Some of the newest people to become inside sales reps are those who have left the field for now - perhaps forever. Many outside sales positions with fat travel accounts and face-to-face client meetings are slowly being switched over to inside positions. Thousands of outside rep jobs have even been eliminated.
This is because companies are working to be more competitive or even just stay in the game, in some cases. Margins are tighter and budgets have shrunk.
So do you think you can take an on-the-road sales rep and expect him or her to hop into their office chair and replicate their outside sales success?
It doesn't always work. The first thing is that they need to understand what they have going for them as a virtual rep, and what they don't have going for them anymore.
Being a remote professional (virtual) rep means that you have no body language to read because your prospective client is talking to you over the phone.
What you have learned by working with prospective buyers in person is that you can read their body language and mannerisms to determine cues and when you're really good at this, it definitely helps you better communicate with your buyer. Now that you are in a remote office, you can transfer the same idea into more focused listening. Learn to adjust to hearing changes in buyers' tone, the rate of what they are saying, and actual word choices. It is simple, just not always easy, and definitely takes time to hone and be proficient at it.
To become proficient, practice with people you know first. Do some role-playing covering some of the objections that there might be with your services, and have them also work in a rushed conversation, a strained one, and one where you and the prospective buyer just did not make a connection.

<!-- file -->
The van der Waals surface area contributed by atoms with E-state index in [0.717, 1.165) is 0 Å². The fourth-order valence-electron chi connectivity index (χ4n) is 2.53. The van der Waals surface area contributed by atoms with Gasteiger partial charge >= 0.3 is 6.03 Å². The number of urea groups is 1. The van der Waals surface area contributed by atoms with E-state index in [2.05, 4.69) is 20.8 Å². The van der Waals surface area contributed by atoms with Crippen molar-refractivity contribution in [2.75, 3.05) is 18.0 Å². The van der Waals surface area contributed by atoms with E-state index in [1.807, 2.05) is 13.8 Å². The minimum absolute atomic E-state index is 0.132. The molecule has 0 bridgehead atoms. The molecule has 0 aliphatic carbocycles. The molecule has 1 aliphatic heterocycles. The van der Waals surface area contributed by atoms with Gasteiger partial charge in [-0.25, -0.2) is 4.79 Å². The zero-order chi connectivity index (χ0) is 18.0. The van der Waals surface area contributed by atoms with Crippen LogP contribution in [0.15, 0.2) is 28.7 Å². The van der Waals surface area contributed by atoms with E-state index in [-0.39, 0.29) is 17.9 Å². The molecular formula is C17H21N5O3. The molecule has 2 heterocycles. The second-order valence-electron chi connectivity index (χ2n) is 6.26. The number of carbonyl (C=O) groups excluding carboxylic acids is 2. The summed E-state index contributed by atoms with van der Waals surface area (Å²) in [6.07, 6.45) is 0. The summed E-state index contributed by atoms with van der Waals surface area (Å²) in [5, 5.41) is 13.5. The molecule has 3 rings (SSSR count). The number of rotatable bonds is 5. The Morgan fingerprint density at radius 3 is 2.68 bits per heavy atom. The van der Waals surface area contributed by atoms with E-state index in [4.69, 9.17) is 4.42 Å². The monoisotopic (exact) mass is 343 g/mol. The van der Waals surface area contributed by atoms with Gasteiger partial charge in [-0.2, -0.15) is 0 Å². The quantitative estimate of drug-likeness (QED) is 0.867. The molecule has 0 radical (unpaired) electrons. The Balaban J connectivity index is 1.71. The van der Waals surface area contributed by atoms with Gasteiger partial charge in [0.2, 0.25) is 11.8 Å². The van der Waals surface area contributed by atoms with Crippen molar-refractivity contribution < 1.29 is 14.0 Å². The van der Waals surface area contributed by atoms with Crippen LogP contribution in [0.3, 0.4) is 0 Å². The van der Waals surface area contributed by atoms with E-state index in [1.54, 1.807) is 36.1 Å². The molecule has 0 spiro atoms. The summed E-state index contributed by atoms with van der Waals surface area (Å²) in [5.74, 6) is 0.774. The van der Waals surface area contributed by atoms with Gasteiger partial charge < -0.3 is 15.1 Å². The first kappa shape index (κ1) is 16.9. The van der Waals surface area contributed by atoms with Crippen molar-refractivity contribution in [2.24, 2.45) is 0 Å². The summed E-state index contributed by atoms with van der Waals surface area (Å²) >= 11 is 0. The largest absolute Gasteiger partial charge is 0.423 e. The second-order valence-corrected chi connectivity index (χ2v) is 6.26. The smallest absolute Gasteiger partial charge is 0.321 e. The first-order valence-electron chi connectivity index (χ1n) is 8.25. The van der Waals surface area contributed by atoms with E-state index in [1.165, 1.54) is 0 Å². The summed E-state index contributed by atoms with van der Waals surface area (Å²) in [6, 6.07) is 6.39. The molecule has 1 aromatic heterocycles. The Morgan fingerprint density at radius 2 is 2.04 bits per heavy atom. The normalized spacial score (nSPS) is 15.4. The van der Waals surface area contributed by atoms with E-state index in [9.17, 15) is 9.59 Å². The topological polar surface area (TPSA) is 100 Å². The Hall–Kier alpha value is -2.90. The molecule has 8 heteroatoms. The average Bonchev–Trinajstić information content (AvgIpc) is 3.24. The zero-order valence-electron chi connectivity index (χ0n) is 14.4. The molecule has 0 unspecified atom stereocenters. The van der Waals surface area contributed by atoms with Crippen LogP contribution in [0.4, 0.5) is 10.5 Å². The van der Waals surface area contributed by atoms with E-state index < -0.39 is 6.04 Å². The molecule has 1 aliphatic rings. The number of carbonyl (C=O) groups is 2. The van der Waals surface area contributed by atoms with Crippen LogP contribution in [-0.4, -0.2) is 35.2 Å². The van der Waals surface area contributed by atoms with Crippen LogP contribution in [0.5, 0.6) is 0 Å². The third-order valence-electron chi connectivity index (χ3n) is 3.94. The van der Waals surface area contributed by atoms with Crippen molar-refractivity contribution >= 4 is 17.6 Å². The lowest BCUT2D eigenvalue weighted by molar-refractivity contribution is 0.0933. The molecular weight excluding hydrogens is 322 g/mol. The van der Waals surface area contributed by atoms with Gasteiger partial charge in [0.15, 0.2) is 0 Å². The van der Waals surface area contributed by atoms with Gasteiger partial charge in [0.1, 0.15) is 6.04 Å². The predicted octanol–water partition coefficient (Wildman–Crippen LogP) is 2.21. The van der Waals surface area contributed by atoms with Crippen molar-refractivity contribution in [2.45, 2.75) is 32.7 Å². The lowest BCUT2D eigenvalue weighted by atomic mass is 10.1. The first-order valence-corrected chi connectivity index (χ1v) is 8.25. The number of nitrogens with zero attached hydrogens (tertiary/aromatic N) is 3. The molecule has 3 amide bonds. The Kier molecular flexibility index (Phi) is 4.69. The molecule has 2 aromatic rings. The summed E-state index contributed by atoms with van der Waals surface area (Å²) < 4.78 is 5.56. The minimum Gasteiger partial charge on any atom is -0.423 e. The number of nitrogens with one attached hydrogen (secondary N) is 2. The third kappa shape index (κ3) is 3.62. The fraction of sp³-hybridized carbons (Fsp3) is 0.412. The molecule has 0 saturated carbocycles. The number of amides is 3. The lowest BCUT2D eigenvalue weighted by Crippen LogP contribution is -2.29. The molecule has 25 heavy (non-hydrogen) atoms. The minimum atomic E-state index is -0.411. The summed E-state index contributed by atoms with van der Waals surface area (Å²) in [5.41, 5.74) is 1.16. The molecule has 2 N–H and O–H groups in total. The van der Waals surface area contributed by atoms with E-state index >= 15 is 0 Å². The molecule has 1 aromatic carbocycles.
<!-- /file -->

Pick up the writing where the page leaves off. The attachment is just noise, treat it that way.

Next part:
Then work through ideas for how to resolve these conversations into better ones with solid next actions. That way you have some sense of a direction and a sense of control of the conversation which could turn into a sales opportunity for your pipeline.
It can take a bit of time to adjust to being totally a remote sales professional - but I have seen astounding successes with the transition. I've also seen some miserable failures because of the differences in another thing - accountability.
When you are on your own on the road you have a sense of freedom that you may not feel for a while in an inside sales position - the feeling of being over managed or micro-managed comes up quite often when someone moves from being outside to now fully inside.
If you can make that transition, however - you now have the best of both worlds. You have a great sales career and no travel (or very little in some cases). You have a Monday through Friday position and a lot less variables up in the air. Talking through the differences can be helpful - you might want a coach to help with that.
Lori Richardson is recognized as one of the "Top 25 Sales Influencers for 2013" and one of "20 Women to Watch in Sales Lead Management for 2013". Lori speaks, writes, trains, and consults with inside and outbound sellers in technology and services companies. Subscribe to the award-winning blog and the “Sales Ideas In A Minute" newsletter for sales strategies, tactics, and tips in selling. Increase Opportunities. Expand Your Pipeline. Close More Deals.